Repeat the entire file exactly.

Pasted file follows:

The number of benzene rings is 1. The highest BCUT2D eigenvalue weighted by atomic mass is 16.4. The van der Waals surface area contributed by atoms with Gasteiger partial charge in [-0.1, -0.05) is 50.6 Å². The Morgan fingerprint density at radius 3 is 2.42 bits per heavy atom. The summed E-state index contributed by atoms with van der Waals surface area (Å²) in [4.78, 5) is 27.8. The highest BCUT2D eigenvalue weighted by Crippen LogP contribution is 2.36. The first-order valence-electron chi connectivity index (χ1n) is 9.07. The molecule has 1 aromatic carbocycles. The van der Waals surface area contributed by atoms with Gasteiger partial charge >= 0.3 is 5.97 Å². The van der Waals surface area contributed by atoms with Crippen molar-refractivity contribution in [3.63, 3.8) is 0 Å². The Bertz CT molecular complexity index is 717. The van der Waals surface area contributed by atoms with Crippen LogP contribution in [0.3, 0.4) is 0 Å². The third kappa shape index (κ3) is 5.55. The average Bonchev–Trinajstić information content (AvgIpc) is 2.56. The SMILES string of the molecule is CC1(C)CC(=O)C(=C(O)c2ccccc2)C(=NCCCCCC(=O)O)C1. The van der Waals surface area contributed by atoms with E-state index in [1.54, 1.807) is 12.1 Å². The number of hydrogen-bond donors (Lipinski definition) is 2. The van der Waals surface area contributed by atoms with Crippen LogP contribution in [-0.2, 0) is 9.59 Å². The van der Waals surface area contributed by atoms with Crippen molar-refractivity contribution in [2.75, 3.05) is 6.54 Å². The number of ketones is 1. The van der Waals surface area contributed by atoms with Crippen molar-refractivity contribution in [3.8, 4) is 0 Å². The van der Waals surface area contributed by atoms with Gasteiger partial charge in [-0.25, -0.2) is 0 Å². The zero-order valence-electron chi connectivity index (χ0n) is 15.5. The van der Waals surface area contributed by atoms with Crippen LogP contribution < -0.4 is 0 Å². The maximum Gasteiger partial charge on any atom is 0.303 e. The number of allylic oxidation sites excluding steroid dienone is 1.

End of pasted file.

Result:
The number of benzene rings is 1. The highest BCUT2D eigenvalue weighted by atomic mass is 16.4. The van der Waals surface area contributed by atoms with Gasteiger partial charge in [-0.1, -0.05) is 50.6 Å². The Morgan fingerprint density at radius 3 is 2.42 bits per heavy atom. The summed E-state index contributed by atoms with van der Waals surface area (Å²) in [4.78, 5) is 27.8. The highest BCUT2D eigenvalue weighted by Crippen LogP contribution is 2.36. The first-order valence-electron chi connectivity index (χ1n) is 9.07. The molecule has 1 aromatic carbocycles. The van der Waals surface area contributed by atoms with Gasteiger partial charge >= 0.3 is 5.97 Å². The van der Waals surface area contributed by atoms with Crippen molar-refractivity contribution in [3.63, 3.8) is 0 Å². The Bertz CT molecular complexity index is 717. The van der Waals surface area contributed by atoms with Crippen LogP contribution in [0.3, 0.4) is 0 Å². The third kappa shape index (κ3) is 5.55. The average Bonchev–Trinajstić information content (AvgIpc) is 2.56. The SMILES string of the molecule is CC1(C)CC(=O)C(=C(O)c2ccccc2)C(=NCCCCCC(=O)O)C1. The van der Waals surface area contributed by atoms with E-state index in [1.54, 1.807) is 12.1 Å². The number of hydrogen-bond donors (Lipinski definition) is 2. The van der Waals surface area contributed by atoms with Crippen LogP contribution in [-0.2, 0) is 9.59 Å². The van der Waals surface area contributed by atoms with Crippen molar-refractivity contribution in [2.75, 3.05) is 6.54 Å². The number of ketones is 1. The van der Waals surface area contributed by atoms with Crippen molar-refractivity contribution in [3.8, 4) is 0 Å². The van der Waals surface area contributed by atoms with Gasteiger partial charge in [-0.25, -0.2) is 0 Å². The zero-order valence-electron chi connectivity index (χ0n) is 15.5. The van der Waals surface area contributed by atoms with Crippen LogP contribution < -0.4 is 0 Å². The maximum Gasteiger partial charge on any atom is 0.303 e. The number of allylic oxidation sites excluding steroid dienone is 1.